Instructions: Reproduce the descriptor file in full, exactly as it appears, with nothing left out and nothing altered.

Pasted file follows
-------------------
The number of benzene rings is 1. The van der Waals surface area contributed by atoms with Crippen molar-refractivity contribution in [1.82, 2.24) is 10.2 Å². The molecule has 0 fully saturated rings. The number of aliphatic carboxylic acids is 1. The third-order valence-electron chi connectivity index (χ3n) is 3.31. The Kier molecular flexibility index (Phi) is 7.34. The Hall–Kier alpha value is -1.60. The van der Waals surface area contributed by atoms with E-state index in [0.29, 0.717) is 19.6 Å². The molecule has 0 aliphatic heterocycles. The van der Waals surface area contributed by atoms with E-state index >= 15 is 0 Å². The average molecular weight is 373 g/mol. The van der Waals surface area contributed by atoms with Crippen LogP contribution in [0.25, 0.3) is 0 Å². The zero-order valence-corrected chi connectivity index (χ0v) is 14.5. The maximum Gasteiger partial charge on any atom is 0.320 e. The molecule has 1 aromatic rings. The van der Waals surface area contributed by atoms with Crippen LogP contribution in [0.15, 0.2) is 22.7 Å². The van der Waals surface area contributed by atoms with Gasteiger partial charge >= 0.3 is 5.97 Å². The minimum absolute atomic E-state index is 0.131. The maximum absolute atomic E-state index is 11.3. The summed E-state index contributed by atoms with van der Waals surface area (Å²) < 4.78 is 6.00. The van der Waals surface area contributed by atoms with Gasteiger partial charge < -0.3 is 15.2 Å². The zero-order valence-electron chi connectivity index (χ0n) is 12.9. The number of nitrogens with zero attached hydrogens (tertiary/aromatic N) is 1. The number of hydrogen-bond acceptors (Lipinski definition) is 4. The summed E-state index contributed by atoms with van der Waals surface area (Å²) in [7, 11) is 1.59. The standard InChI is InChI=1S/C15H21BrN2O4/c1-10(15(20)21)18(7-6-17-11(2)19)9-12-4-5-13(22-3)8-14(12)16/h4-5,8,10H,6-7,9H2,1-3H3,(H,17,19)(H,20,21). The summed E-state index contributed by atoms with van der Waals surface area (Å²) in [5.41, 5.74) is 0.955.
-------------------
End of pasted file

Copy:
The number of benzene rings is 1. The van der Waals surface area contributed by atoms with Crippen molar-refractivity contribution in [1.82, 2.24) is 10.2 Å². The molecule has 0 fully saturated rings. The number of aliphatic carboxylic acids is 1. The third-order valence-electron chi connectivity index (χ3n) is 3.31. The Kier molecular flexibility index (Phi) is 7.34. The Hall–Kier alpha value is -1.60. The van der Waals surface area contributed by atoms with E-state index in [0.29, 0.717) is 19.6 Å². The molecule has 0 aliphatic heterocycles. The van der Waals surface area contributed by atoms with E-state index >= 15 is 0 Å². The average molecular weight is 373 g/mol. The van der Waals surface area contributed by atoms with Crippen LogP contribution in [0.25, 0.3) is 0 Å². The zero-order valence-corrected chi connectivity index (χ0v) is 14.5. The maximum Gasteiger partial charge on any atom is 0.320 e. The molecule has 1 aromatic rings. The van der Waals surface area contributed by atoms with Crippen LogP contribution in [0.15, 0.2) is 22.7 Å². The van der Waals surface area contributed by atoms with Gasteiger partial charge >= 0.3 is 5.97 Å². The minimum absolute atomic E-state index is 0.131. The maximum absolute atomic E-state index is 11.3. The summed E-state index contributed by atoms with van der Waals surface area (Å²) < 4.78 is 6.00. The van der Waals surface area contributed by atoms with Gasteiger partial charge < -0.3 is 15.2 Å². The zero-order valence-electron chi connectivity index (χ0n) is 12.9. The number of nitrogens with zero attached hydrogens (tertiary/aromatic N) is 1. The number of hydrogen-bond acceptors (Lipinski definition) is 4. The summed E-state index contributed by atoms with van der Waals surface area (Å²) in [7, 11) is 1.59. The standard InChI is InChI=1S/C15H21BrN2O4/c1-10(15(20)21)18(7-6-17-11(2)19)9-12-4-5-13(22-3)8-14(12)16/h4-5,8,10H,6-7,9H2,1-3H3,(H,17,19)(H,20,21). The summed E-state index contributed by atoms with van der Waals surface area (Å²) in [5.41, 5.74) is 0.955.